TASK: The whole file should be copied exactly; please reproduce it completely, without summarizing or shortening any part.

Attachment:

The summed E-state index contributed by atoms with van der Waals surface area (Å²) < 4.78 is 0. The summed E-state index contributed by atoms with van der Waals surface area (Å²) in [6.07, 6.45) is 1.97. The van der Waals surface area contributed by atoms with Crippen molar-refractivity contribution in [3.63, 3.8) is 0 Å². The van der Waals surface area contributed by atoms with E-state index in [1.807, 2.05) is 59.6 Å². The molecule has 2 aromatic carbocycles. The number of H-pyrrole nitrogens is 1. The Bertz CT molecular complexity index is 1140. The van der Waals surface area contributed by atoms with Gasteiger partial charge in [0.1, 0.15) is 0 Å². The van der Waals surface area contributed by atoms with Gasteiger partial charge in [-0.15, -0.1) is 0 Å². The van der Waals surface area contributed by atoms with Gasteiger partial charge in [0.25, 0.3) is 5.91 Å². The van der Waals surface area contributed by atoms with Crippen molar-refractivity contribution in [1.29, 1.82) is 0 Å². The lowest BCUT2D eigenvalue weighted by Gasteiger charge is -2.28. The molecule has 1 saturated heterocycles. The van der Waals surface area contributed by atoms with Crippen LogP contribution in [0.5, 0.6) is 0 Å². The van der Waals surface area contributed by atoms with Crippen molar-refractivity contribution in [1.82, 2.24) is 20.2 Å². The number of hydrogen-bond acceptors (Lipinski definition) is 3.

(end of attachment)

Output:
The summed E-state index contributed by atoms with van der Waals surface area (Å²) < 4.78 is 0. The summed E-state index contributed by atoms with van der Waals surface area (Å²) in [6.07, 6.45) is 1.97. The van der Waals surface area contributed by atoms with Crippen molar-refractivity contribution in [3.63, 3.8) is 0 Å². The van der Waals surface area contributed by atoms with E-state index in [1.807, 2.05) is 59.6 Å². The molecule has 2 aromatic carbocycles. The number of H-pyrrole nitrogens is 1. The Bertz CT molecular complexity index is 1140. The van der Waals surface area contributed by atoms with Gasteiger partial charge in [0.1, 0.15) is 0 Å². The van der Waals surface area contributed by atoms with Gasteiger partial charge in [-0.15, -0.1) is 0 Å². The van der Waals surface area contributed by atoms with Gasteiger partial charge in [0.25, 0.3) is 5.91 Å². The van der Waals surface area contributed by atoms with Crippen molar-refractivity contribution in [1.29, 1.82) is 0 Å². The lowest BCUT2D eigenvalue weighted by Gasteiger charge is -2.28. The molecule has 1 saturated heterocycles. The van der Waals surface area contributed by atoms with Crippen LogP contribution in [0.5, 0.6) is 0 Å². The van der Waals surface area contributed by atoms with Crippen molar-refractivity contribution in [1.82, 2.24) is 20.2 Å². The number of hydrogen-bond acceptors (Lipinski definition) is 3.